Several dates later, the boys realise they’re wooing the same woman. Though a little flustered, they agree to continue their courtship, and promise to stand aside politely when Lauren finally makes her choice between the two. Their gentleman’s agreement does not last long at all, and soon they’re employing all kinds of covert tricks to knock the other fellow out of contention. This includes everything from breaking into and bugging Lauren's house so they might study her - thank you Patriot Act - to tranquilising one another and delaying any potential hot and heavy under-the-covers action. Meanwhile, totally unsuspecting good girl Lauren is struggling to come to terms with the concept of dating two guys at once, for which her crass older sister Trish (Chelsea Handler) is wildly jealous. The audience, however, is not once jealous of anyone in the film for spending this much time with Handler, whose venomous lines are unceasingly screeched at poor Witherspoon. Trish seems to be the picture's sexual conscience, and that is indeed terrifying.
Credited screenwriters Simon Kinberg and Timothy Dowling are only two of the chefs responsible for spoiling the broth; there are reports of at least five other writers working on drafts. In the script's 14-year existence, actors as diverse as Martin Lawrence, Bradley Cooper, Seth Rogen, Justin Timberlake and Sam Worthington have all been attached to star. We should be thankful, I suppose, that genuinely appealing and not-yet-overexposed rising stars Chris Pine and Tom Hardy scored the lead roles (particularly Hardy, who gets to play 'adorable', which is a far cry from his work in Bronson, Warrior, and, we presume, The Dark Knight Rises). But inventive casting does not make up for uninspired filmmaking.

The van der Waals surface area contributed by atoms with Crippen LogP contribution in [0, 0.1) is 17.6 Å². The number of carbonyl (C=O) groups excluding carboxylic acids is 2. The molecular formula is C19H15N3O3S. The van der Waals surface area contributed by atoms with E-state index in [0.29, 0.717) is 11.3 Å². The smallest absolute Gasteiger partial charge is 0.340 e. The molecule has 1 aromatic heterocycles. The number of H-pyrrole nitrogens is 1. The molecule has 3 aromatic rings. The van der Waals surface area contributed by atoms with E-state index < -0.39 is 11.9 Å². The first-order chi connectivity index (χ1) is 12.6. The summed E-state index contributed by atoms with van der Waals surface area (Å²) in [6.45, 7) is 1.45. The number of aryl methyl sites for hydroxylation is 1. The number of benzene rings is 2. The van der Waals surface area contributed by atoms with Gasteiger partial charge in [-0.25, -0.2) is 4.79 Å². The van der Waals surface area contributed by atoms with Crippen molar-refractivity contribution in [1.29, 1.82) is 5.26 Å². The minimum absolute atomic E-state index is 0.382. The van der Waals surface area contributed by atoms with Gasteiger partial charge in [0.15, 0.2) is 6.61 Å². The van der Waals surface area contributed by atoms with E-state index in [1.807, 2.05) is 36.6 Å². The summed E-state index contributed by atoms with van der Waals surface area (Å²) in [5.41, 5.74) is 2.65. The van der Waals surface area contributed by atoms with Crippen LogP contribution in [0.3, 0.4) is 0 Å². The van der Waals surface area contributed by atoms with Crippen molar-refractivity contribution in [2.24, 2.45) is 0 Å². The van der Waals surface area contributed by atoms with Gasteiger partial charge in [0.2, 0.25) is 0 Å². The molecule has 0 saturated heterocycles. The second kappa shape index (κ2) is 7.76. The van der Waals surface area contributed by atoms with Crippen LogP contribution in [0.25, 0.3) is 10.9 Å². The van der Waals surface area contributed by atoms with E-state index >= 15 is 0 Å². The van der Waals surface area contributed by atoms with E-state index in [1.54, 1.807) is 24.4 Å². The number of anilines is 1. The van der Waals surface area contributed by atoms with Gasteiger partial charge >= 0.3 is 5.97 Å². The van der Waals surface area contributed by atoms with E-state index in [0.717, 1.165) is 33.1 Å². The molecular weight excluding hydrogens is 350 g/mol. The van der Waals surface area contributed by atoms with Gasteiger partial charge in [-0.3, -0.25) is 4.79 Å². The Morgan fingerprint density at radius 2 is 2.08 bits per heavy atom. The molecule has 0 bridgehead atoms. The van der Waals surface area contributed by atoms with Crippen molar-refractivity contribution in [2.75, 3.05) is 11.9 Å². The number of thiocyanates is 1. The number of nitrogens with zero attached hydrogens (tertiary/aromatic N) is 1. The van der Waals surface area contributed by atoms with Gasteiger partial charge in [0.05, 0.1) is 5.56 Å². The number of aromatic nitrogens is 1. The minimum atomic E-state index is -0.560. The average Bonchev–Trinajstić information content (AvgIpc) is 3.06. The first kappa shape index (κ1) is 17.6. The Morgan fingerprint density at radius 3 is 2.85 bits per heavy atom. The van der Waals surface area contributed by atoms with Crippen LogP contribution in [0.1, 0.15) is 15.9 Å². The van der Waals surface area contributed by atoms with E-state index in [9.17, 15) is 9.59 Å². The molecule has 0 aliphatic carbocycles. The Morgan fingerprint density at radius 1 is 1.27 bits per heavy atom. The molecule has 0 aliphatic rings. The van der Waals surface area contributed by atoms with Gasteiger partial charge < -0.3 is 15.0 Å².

Let it be noted that McG is responsible for at least one fun, frothy film about sexy spies trying to balance their love-lives with the demands of saving the world from destruction: Charlie’s Angels. Disappointingly, he was unable to replicate the magic in the sequel, and the same can be said for This Means War. So long as it was nice to look at, occasionally thrilling, and provided consistent laughs, it would be an achievement (no one is expecting Tinker Tailor Soldier Spy here). It fails on all three fronts. Allow me to break each element down, lazily, and elaborate (if the film isn't going to work hard, then neither am I).
Looks: Despite the stars’ prettiness, the picture itself has a cheap, green-screen veneer throughout. Also, the composition of conversational sequences feels stagey, as if McG isn't quite sure how to depict people merely having a chat without something blowing up behind them. Thrills: The antagonist (Til Schweiger) is one of the least threatening in recent memory, and is totally uninvolved in the narrative’s momentum. A mid-movie paintball match provides an adrenaline-infused high point, but, unsurprisingly, it has little to do with the plot. Laughs: Witherspoon, Pine and Hardy gamely deliver the “jokes”, but they’re not quite punchy enough (and oft drowned out by Handler’s aggressively unpleasant diatribes about sexual politics and her terrible marriage). A film with this solid a trio of performers and this ripe a premise shouldn’t have to work so hard for such little reward.